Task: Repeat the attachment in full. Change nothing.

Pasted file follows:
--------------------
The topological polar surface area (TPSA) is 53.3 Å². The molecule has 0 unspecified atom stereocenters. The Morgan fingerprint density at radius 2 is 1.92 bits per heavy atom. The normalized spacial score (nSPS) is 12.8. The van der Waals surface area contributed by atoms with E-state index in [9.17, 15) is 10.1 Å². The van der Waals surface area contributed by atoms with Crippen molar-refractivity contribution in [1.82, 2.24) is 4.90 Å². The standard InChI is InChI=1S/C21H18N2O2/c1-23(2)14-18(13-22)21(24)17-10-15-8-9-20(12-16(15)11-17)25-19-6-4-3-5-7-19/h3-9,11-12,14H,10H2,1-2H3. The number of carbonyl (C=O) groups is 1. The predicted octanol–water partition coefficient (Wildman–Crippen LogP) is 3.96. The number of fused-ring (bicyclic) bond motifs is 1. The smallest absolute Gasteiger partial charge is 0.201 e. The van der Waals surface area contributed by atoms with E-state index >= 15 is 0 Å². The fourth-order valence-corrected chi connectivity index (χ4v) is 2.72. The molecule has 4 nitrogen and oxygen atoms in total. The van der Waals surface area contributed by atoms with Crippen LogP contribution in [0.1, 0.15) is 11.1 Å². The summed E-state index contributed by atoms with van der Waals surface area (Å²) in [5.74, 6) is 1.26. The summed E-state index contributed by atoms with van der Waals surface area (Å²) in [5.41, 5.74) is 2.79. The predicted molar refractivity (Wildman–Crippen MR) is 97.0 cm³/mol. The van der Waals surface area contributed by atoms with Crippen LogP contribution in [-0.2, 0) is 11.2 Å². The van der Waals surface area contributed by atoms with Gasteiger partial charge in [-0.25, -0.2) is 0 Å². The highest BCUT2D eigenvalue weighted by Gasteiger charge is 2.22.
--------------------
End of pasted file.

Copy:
The topological polar surface area (TPSA) is 53.3 Å². The molecule has 0 unspecified atom stereocenters. The Morgan fingerprint density at radius 2 is 1.92 bits per heavy atom. The normalized spacial score (nSPS) is 12.8. The van der Waals surface area contributed by atoms with E-state index in [9.17, 15) is 10.1 Å². The van der Waals surface area contributed by atoms with Crippen molar-refractivity contribution in [1.82, 2.24) is 4.90 Å². The standard InChI is InChI=1S/C21H18N2O2/c1-23(2)14-18(13-22)21(24)17-10-15-8-9-20(12-16(15)11-17)25-19-6-4-3-5-7-19/h3-9,11-12,14H,10H2,1-2H3. The number of carbonyl (C=O) groups is 1. The predicted octanol–water partition coefficient (Wildman–Crippen LogP) is 3.96. The number of fused-ring (bicyclic) bond motifs is 1. The smallest absolute Gasteiger partial charge is 0.201 e. The van der Waals surface area contributed by atoms with E-state index >= 15 is 0 Å². The fourth-order valence-corrected chi connectivity index (χ4v) is 2.72. The molecule has 4 nitrogen and oxygen atoms in total. The van der Waals surface area contributed by atoms with Crippen LogP contribution in [0.1, 0.15) is 11.1 Å². The summed E-state index contributed by atoms with van der Waals surface area (Å²) in [5.74, 6) is 1.26. The summed E-state index contributed by atoms with van der Waals surface area (Å²) in [5.41, 5.74) is 2.79. The predicted molar refractivity (Wildman–Crippen MR) is 97.0 cm³/mol. The van der Waals surface area contributed by atoms with Crippen LogP contribution in [-0.2, 0) is 11.2 Å². The van der Waals surface area contributed by atoms with Gasteiger partial charge in [-0.25, -0.2) is 0 Å². The highest BCUT2D eigenvalue weighted by Gasteiger charge is 2.22.